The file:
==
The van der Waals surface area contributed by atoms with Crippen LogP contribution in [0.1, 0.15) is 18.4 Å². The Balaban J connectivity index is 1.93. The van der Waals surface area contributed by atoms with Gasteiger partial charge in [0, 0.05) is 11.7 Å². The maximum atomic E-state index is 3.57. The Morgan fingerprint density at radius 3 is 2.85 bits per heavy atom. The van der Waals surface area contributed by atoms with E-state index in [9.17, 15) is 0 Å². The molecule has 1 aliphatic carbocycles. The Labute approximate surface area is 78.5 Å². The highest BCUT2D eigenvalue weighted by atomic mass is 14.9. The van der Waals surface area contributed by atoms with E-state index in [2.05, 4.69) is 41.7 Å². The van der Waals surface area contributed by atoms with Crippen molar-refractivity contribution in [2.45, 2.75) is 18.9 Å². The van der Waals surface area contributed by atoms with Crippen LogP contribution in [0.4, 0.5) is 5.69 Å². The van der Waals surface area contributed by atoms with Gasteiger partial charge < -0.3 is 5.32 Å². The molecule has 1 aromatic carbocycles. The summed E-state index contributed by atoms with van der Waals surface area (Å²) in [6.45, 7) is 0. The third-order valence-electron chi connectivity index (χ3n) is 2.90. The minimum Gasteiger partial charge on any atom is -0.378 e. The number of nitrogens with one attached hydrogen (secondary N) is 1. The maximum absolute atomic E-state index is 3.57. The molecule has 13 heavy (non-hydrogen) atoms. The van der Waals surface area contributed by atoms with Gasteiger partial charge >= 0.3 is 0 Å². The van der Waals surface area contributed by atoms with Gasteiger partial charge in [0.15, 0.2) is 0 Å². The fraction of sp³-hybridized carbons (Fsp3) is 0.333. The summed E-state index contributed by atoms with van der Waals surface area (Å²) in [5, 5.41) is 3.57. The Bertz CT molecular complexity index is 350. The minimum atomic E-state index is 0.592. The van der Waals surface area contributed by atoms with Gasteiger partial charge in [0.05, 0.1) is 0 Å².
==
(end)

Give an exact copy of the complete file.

The van der Waals surface area contributed by atoms with Crippen LogP contribution in [0.1, 0.15) is 18.4 Å². The Balaban J connectivity index is 1.93. The van der Waals surface area contributed by atoms with Gasteiger partial charge in [0, 0.05) is 11.7 Å². The maximum atomic E-state index is 3.57. The Morgan fingerprint density at radius 3 is 2.85 bits per heavy atom. The van der Waals surface area contributed by atoms with E-state index in [9.17, 15) is 0 Å². The molecule has 1 aliphatic carbocycles. The Labute approximate surface area is 78.5 Å². The highest BCUT2D eigenvalue weighted by atomic mass is 14.9. The van der Waals surface area contributed by atoms with E-state index in [2.05, 4.69) is 41.7 Å². The van der Waals surface area contributed by atoms with Crippen molar-refractivity contribution in [2.45, 2.75) is 18.9 Å². The van der Waals surface area contributed by atoms with Crippen LogP contribution in [0.4, 0.5) is 5.69 Å². The van der Waals surface area contributed by atoms with Gasteiger partial charge < -0.3 is 5.32 Å². The molecule has 1 aromatic carbocycles. The summed E-state index contributed by atoms with van der Waals surface area (Å²) in [6.45, 7) is 0. The third-order valence-electron chi connectivity index (χ3n) is 2.90. The minimum Gasteiger partial charge on any atom is -0.378 e. The number of nitrogens with one attached hydrogen (secondary N) is 1. The maximum absolute atomic E-state index is 3.57. The molecule has 13 heavy (non-hydrogen) atoms. The van der Waals surface area contributed by atoms with Gasteiger partial charge >= 0.3 is 0 Å². The van der Waals surface area contributed by atoms with Gasteiger partial charge in [0.15, 0.2) is 0 Å². The fraction of sp³-hybridized carbons (Fsp3) is 0.333. The summed E-state index contributed by atoms with van der Waals surface area (Å²) in [5, 5.41) is 3.57. The Bertz CT molecular complexity index is 350. The minimum atomic E-state index is 0.592. The van der Waals surface area contributed by atoms with Gasteiger partial charge in [0.05, 0.1) is 0 Å².